Insomnia

Insomnia is essentially displeasure with sleep quality or quantity. Insomnia may lead to irritability, difficulty concentrating, lack of productivity, accidents, daytime fatigue, decline of overall health, and many other issues. Insomnia is frequently diagnosed with other psychiatric disorders such as anxiety or depression, which may be the underlying cause. Someone with an anxiety disorder may have difficulty unwinding or shutting down racing or ruminating thoughts or fears. Depressed individuals often wake up earlier than intended and are not able to return to sleep. Insomnia itself can also lead to, or exacerbate, anxiety, depression, or other mental health disorders. The potential causes of insomnia are numerous. Underlying causes could be medical in origin or psychiatric in origin and are often “idiopathic” (unknown). 

How we can help

At this practice we primarily treat insomnia that exists with, or is caused by, other psychiatric disorders, such as depression or anxiety. By treating the underlying psychiatric disorder, sleep often improves on its own over time. In the short-term we may also treat the insomnia directly while working on resolving the primary disorder. As always, we start by obtaining a thorough medical and family history to rule out medical disorders or medications as an underlying cause. Usually, it is not that difficult or complicated to treat the insomnia. In some cases, we may order lab work, recommend a physical exam, recommend a sleep study, or refer to a sleep specialist if insomnia is treatment-resistant or a medical cause is suspected.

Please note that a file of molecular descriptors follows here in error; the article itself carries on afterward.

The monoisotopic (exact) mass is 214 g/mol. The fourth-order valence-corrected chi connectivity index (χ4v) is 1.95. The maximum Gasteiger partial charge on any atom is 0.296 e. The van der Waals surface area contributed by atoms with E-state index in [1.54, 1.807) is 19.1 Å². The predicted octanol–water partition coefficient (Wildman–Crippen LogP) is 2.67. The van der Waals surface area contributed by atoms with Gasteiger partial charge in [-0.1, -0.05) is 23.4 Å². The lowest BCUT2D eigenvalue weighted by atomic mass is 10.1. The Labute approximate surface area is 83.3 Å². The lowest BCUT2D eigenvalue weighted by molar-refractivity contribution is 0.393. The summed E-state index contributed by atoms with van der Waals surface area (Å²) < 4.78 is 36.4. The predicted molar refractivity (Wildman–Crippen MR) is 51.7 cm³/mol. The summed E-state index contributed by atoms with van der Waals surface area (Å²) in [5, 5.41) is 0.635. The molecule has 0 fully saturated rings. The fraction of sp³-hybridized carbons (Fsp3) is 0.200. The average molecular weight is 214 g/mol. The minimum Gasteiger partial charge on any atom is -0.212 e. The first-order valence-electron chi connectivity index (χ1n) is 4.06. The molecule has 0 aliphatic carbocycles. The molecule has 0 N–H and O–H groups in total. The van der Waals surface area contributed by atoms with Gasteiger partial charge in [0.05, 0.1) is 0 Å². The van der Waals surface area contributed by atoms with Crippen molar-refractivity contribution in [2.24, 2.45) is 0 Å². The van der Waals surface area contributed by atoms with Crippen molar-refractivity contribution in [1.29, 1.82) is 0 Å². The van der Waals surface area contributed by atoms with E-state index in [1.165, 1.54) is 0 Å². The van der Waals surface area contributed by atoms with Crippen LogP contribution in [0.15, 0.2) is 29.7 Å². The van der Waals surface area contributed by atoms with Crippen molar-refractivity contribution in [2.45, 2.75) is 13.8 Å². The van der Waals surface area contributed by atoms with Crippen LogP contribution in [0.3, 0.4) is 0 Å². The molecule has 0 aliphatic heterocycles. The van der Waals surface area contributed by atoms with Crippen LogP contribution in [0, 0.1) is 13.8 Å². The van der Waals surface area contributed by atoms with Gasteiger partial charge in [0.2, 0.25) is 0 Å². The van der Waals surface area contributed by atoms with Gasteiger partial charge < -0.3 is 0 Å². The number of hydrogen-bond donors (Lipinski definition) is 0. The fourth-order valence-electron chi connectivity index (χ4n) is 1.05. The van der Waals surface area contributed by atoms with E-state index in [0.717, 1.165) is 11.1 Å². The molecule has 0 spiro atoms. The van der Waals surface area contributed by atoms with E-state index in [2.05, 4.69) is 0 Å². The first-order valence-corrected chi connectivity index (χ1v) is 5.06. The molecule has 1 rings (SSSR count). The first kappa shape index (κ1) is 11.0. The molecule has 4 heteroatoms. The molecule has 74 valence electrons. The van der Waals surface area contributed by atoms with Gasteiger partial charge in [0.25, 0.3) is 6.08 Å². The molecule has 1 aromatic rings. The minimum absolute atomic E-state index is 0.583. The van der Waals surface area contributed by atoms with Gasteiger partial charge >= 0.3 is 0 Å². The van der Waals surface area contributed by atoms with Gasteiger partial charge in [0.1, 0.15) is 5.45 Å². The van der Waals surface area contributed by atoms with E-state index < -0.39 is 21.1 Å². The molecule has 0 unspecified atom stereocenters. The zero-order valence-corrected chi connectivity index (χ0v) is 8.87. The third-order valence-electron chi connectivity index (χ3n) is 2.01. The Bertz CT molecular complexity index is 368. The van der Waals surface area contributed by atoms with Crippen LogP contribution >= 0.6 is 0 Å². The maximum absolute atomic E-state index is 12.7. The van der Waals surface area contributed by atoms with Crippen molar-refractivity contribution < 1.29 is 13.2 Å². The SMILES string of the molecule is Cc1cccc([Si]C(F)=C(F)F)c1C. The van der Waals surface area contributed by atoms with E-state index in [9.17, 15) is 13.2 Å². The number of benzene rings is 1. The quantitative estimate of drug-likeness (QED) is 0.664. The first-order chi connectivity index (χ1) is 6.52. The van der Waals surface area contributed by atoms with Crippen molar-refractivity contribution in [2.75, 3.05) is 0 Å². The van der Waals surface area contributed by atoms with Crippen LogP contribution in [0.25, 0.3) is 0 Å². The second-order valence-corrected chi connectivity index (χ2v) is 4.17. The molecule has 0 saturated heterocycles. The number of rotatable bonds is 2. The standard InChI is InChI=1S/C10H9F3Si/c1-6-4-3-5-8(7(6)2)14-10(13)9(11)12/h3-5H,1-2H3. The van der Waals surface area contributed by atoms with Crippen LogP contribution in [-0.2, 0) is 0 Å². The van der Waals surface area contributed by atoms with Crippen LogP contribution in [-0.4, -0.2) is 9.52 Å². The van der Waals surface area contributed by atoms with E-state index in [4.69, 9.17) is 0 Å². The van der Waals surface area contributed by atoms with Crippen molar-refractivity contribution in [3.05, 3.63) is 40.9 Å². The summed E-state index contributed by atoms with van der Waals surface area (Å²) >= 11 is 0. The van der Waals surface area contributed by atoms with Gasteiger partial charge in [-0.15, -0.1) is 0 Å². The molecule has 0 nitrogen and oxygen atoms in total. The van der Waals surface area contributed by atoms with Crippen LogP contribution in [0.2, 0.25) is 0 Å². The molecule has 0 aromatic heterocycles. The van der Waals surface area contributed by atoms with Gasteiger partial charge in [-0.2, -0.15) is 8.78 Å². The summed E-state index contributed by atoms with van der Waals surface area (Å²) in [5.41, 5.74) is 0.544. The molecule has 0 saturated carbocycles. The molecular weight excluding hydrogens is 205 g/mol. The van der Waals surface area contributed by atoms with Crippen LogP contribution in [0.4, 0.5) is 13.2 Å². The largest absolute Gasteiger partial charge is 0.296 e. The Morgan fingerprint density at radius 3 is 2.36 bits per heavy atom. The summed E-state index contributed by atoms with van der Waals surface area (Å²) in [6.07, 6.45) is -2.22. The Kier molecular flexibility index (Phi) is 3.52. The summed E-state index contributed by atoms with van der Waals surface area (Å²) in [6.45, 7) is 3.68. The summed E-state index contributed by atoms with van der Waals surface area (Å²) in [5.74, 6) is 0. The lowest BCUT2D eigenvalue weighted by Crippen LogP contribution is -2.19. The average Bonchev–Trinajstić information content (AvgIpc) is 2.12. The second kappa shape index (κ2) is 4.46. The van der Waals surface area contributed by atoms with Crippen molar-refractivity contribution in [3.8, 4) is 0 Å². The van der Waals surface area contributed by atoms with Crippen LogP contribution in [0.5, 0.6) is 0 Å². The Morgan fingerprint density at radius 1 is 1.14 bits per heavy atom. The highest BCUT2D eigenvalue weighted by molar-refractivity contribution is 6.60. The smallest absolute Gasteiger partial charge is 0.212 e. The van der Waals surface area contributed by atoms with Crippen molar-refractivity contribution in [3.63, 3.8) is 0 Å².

What we can not help with

We are not able to treat severe insomnia where an individual is non-functional or poses a serious safety risk due to lack of sleep, treatment-resistant insomnia (non-responsive to 2+ medication trials specifically for insomnia), or insomnia that requires controlled substances to manage. If insomnia has an underlying medical origin or suspected medical origin, we may refer to relevant outside sources.

Medication Options for Insomnia:

Antidepressants: Antidepressants are first-line medications for depression and anxiety and by treating these disorders sleep can improve as well. However, certain antidepressants are known to help individuals begin sleeping immediately.

Prescription antihistamine: There is a particular antihistamine medication that may aid with sleep in addition to providing short-term and fast-acting anxiety relief.